It’s time to start defending diversity of thought
BY REBECCA RYAN
“Diversity targets”. One of the most divisive concepts in modern politics.
Perhaps they have a noble aim – and maybe, even, were necessary. But that ship has long since sailed, and we are stuck with a sticky web of measures designed to enshrine every type of difference except the one which really matters – difference of thought.
The truth is, openness and tolerance sits at the heart of the British character. “Diversity initiatives” are therefore the ultimate irony; a sugar-coated front for a new authoritarianism propagated by an Establishment who want to pretend our working class are in some way bigoted and need to be controlled. Policies which superficially seem designed to encourage individuality and free expression are in reality the precise opposite.
Consider the BBC. Across its output, “diversity” in terms of race, gender and sexuality is king – yet its programmes are all the same. The attitude of producers (centre-left; pro-Remain; fiercely anti-Conservative) is reflected in virtually everything it makes.
It is no surprise that the public has never felt so disconnected from Auntie. It is no surprise that more and more ordinary people – who will never enjoy the lavish lifestyles of BBC Executives – are refusing to pay their license fee.
Our universities are suffering a similar crisis of public confidence.
Once the envy of the world, even our most prominent universities – Oxbridge and the Russell Group – are reinventing themselves as left-wing activist institutions.
Students at Oxford are trying to ban clapping (replacing it with ‘jazz hands’). Goldsmiths has banned meat. It is deeply unattractive, and causing many of us to reassess the importance of a university education.
The same problems are reflected across our other public institutions: the state itself is becoming synonymous with eccentric “diversity” initiatives and conspicuous wasting of time and money.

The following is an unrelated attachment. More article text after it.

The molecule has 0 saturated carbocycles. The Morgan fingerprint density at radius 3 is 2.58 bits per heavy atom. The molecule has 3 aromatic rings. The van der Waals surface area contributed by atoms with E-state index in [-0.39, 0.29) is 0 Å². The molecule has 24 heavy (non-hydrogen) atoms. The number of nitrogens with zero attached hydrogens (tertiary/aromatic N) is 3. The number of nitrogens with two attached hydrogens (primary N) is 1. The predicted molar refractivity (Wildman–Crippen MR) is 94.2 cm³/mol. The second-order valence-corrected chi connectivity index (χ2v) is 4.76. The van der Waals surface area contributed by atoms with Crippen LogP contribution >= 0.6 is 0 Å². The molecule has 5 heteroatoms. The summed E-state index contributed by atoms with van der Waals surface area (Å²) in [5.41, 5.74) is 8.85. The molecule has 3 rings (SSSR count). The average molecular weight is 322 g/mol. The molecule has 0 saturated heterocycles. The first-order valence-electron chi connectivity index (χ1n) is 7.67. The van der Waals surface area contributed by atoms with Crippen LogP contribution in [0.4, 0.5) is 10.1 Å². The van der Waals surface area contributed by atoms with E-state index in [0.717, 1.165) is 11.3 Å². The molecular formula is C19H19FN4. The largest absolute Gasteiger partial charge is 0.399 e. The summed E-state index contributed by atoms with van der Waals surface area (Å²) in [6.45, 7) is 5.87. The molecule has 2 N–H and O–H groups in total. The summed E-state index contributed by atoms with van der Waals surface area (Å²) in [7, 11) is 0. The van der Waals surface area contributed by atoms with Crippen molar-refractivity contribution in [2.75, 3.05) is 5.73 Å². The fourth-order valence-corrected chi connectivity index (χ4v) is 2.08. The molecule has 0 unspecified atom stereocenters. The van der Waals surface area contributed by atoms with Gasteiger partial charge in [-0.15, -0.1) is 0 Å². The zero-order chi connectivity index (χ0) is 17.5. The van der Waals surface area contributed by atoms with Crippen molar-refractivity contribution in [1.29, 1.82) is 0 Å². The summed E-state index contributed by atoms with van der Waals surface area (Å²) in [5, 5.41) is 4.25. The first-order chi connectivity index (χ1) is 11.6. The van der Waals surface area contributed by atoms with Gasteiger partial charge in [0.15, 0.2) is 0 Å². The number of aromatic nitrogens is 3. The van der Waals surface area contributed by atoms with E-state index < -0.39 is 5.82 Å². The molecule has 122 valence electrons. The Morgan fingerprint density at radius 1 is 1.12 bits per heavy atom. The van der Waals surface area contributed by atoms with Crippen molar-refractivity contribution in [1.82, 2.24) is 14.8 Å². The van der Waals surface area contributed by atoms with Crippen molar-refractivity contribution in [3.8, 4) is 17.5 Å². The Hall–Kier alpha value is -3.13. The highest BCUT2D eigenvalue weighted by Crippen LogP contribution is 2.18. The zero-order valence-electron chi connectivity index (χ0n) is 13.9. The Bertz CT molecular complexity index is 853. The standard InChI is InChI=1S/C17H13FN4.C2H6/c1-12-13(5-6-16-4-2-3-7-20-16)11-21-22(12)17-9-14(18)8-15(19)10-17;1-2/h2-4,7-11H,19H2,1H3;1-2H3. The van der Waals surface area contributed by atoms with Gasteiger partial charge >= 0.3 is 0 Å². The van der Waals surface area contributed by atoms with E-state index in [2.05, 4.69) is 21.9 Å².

The Conservatives need to enter the fray and start offering some much-needed, sensible solutions to this Crisis of Woke.
So what can we do? For a start we need to make it clear that the License Fee will be coming to an end. Plenty of serious proposals outline how to do this.
Very recently, the IEA published a report suggesting the BBC should be reformed into a subscription service – modelled on the National Trust. People who want to pay for and access BBC programming will easily be able to, whilst the rest of us can save our money (and save our time).
This will create a BBC which is more responsive to its viewers, structured and funded in a way which is more appropriate for the modern world.
Similarly, we need to tackle higher education – focussing, in particular, on lower grade institutions which do not deliver value for money to either students or the taxpayer.
Of course, for the institutions themselves the current set up is perfect, with the government subsidising them to the extent they can pay senior staff astronomical salaries and keep legions of left-wing academics in employment.
Students need to be made aware they are making a free market choice, with clear access to their salary expectations not just straight after but a decade or two after graduation. Simultaneously, the government should consider removing subsidy to institutions which aren’t sustaining themselves, i.e. where graduates are not repaying their loans, and the taxpayer is bearing the burden of the costs.
This should help focus the minds of prospective students and universities on the value of the course on offer.
But tackling our cultural problems will need to go further than these measures. Firstly, Conservatives need to properly recognise that these are issues which are not going away.
Rejecting the Diversity Cult is an important first step in our attempts to rebalance a culture which has been colonised by an increasingly fanatical and uncompromising Left. We cannot afford to shy away from this battle any longer.
Rebecca Ryan is the Director of Stand Up 4 Brexit and Free Market Conservatives. Follow her on twitter: @beccyryan